- Submitting your ROE late: you’ll get a penalty – (Sect 83(2) – 10%)
- Not submitting your ROE at all: you will still get an estimated payment that’s based on an estimate – (Sect 83(6)(a)
- Not paying your assessment: you’ll get a penalty (Sect 87(1) – 10%)
- You’ll also pay interest on your assessment late payments according to the prevailing prime rate
- Reporting incidents late: you’ll get a penalty
- Not being registered at the Compensation Fund: you’ll get a penalty as soon as an employee, or his or her dependents, claims for an accident/death – (Sect 87(2)(a))
- In this case, if you don’t provide a fair provision for your employee, or his or her dependents, in the case of a work-related incident you’ll be guilty an offence – Sect 81(3)
How is Workman’s Compensation relevant to Contractors and Sub-Contractors?
All Contractors and Sub-Contractors have to register with the Compensation Fund (COID). They also have to pay assessment fees as determined by the Fund.
If the main contractor doesn’t comply with COID, a sub-contractor will be fully responsible for any claims from the subcontractor’s employees. That’s why contractors often require a Letter of Good Standing. A Letter of Good Standing is proof that you have no outstanding payments to the Compensation Fund.
What is a Letter of Good Standing?
A Letter of Good Standing is an official letter that proves you’re registered and up-to-date with your payments with the Compensation Fund or COID.
The reason why Tenders and Contracts so often require you to have a COID Letter of Good Standing is simply to make sure you’re taking full responsibility of your employees and to make sure you’re authorized to operate legally.
If you’re not registered or you’re not in good standing with the Compensation Fund, your employees aren’t covered by the Compensation Fund in the case of any work-related accidents in terms of medical expenses or compensation in the case of permanent injury or death.
We can assist with a Letter of Good Standing from COID – contact us toll free on 0800 007 269.
What documents do you need to get a Letter of Good Standing?
Here are the prerequisites, as an employer or business owner, to getting a Letter of Good Standing – and the correlating legislation:
- You have to be registered with the Compensation Fund – section 80 of the COID Act.
- You have to be up-to-date with your Return of Earnings submissions – section 82 0f the COID Act.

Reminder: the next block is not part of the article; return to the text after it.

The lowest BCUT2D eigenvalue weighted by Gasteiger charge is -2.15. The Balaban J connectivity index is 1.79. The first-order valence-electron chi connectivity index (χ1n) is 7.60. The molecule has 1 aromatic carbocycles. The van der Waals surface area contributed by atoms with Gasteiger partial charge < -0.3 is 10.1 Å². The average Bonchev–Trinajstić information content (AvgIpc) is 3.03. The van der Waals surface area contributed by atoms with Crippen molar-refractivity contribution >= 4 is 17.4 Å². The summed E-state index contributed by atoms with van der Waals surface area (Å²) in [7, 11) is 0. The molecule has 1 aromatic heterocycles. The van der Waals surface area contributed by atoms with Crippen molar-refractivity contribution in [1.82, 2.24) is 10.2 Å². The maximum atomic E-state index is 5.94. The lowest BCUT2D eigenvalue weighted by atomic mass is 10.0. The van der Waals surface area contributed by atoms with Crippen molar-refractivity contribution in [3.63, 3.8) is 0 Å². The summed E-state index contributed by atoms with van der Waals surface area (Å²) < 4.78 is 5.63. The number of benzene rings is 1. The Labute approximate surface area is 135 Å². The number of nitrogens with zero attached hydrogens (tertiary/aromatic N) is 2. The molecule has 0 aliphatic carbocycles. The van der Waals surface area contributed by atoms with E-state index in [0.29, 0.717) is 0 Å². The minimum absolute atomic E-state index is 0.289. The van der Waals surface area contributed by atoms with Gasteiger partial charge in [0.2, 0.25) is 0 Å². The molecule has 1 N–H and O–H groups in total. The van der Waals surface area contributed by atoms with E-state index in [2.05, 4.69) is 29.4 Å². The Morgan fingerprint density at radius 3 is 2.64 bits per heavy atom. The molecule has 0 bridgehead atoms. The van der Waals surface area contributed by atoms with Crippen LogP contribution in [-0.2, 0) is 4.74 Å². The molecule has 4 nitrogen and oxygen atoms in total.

- You must be fully assessed by the Compensation Fund in terms of your payable amount – section 83 of the COID Act.
- You have to be up-to-date with your due payments – section 86 of the COID Act.
- If you have an instalment arrangement to pay your assessment fee on a month‐to‐month basis, you can only receive a Letter of Good Standing that’s valid and renewable on a month‐to‐month basis.
We can assist with a Letter of Good Standing from COID – contact us toll free on 0800 007 269.
How does a claim from the Compensation Fund work?
Once an employee, or his or her dependents, has submitted a claim to the Compensation Fund the Commissioner will assess the case and determine fair compensation.
The amount of compensation will largely depend on the employee’s income before the incident, the nature of the injury and also, in the case of death, whether the harmed or deceased person is the breadwinner of his or her family.
If an employee stopped working before the diagnosis of a disease, the Commissioner will use the salary before the employee stopped working as a reference.
We can assist with your Compensation Fund Claim – contact us toll free on 0800 007 269.
What can I claim from the Compensation Fund?
If you were harmed or contracted a disease in a work-related situation, you can claim up to 2 years’ worth of medical expenses from the Workman’s Compensation Fund. You can either date this from the accident or the diagnosis of your disease.
If you can’t work due to a work-related injury or disease, you can claim compensation for the lack of an income for up to 1 year. It can be extended to 2 years or permanent disability (see below) if the Commissioner approves it.
You can also claim your medical costs. When you’re unable to work or can’t do all your work because of an injury or disease.
All medical expenses are also paid if the medical accounts are submitted to the Commissioner.
If you were hurt or fell ill in such a way that permanently impairs your ability to work in the same way you could before, or stops you from ever working again, you can claim compensation for it.
You will receive a monthly pension (the amount will be determined by your income prior to your incident and your disability) if your disability is more than 30%.
If you still have a disability, but it impairs you less than 30% you could be awarded a once-off total sum as compensation.
Death, induced by a work-related incident, means the dependents of that employee can claim for funeral expenses. Dependents include the spouse of the deceased and the children (under the age of 18) of the deceased – this includes adopted children, step-children and illegitimate children.
If the deceased is the main provider for a family, the family can also claim compensation.